The hippocampus plays a critical role in learning, memory and emotional behaviour and is known to be particularly sensitive to hypoxic damage . Hippocampal strokes are usually unilateral and generally occur in the context of posterior cerebral artery territory infarcts. Predominant clinical signs are most commonly related to associated lesions outside the hippocampus and isolated amnesic syndromes secondary to hippocampal stroke are rare occurrences. In one case series of 57 patients with hippocampal infarcts, only 19% showed evidence of hippocampal dysfunction .
Documentation of MRI findings and clinical presentation related to hippocampal infarcts are scarce, and our case is the first to provide both detailed neuroimaging and neuropsychological assessment in the setting of hippocampal stroke secondary to cocaine use. MRI imaging in our patient demonstrated high FLAIR signal changes with diffusion restriction in the hippocampi bilaterally, with high signal on DWI and low signal on ADC; findings extremely sensitive to acute ischaemic lesions . Similar changes were noted in the centrum semiovale bilaterally, a region of the brain also highly susceptible to hypoxic damage . None of these changes were appreciable on the CT brain performed earlier on our patient.
Neuropsychological assessment of our patient demonstrated findings consistent with reported effects of hippocampal damage from a range of pathologies . Loss of episodic memory, particularly prominent in our patient, is a constant feature of hippocampal amnesia. Our patient's mild episodic retrograde memory loss with sparing of semantic memory is also in keeping with hippocampal amnesia.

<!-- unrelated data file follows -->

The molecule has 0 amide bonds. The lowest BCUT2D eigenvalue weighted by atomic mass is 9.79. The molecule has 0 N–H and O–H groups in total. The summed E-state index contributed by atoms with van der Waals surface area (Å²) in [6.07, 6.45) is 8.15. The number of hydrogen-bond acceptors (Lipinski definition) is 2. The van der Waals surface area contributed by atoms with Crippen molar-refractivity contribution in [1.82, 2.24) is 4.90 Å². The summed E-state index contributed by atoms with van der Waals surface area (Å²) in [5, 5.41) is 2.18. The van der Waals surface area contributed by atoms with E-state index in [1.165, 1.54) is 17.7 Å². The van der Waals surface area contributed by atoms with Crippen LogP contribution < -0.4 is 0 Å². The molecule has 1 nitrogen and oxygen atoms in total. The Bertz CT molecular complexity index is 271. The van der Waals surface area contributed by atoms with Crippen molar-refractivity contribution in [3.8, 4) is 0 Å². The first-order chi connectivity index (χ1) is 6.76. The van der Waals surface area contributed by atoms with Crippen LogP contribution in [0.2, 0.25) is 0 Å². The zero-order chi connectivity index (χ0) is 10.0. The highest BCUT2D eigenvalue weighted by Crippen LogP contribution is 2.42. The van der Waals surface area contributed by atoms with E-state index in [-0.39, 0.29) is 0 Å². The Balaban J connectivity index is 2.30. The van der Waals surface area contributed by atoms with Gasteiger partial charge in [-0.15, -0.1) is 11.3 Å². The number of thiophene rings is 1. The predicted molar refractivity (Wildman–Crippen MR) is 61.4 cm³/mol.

To our knowledge, there are only two case reports in the literature documenting bilateral hippocampal stroke associated with cocaine use. The first case developed hippocampal and basal ganglia strokes secondary to cocaine intoxication complicated by cardiac arrest. In addition to short term memory deficits, the patient also developed dyspraxia and quadrispacicity . The second case, similar to ours, presented with disorientation and impaired memory in the setting of bilateral hippocampal infarcts. In contrast to our patient however, this case had multiple ischaemic risk factors in addition to cocaine exposure .
Hippocampal stroke is a recognised but unusual cause of acute memory impairment. Rarely, presentations of acute hippocampal amnesia secondary to bilateral stroke can be caused by cocaine use in the absence of other ischaemic risk factors, as presented in our case. MRI is a useful tool in this setting to characterise pathology and aetiology. Toxicology screening should also be considered with acute amnesia or stroke, particularly in younger patients with few vascular risk factors.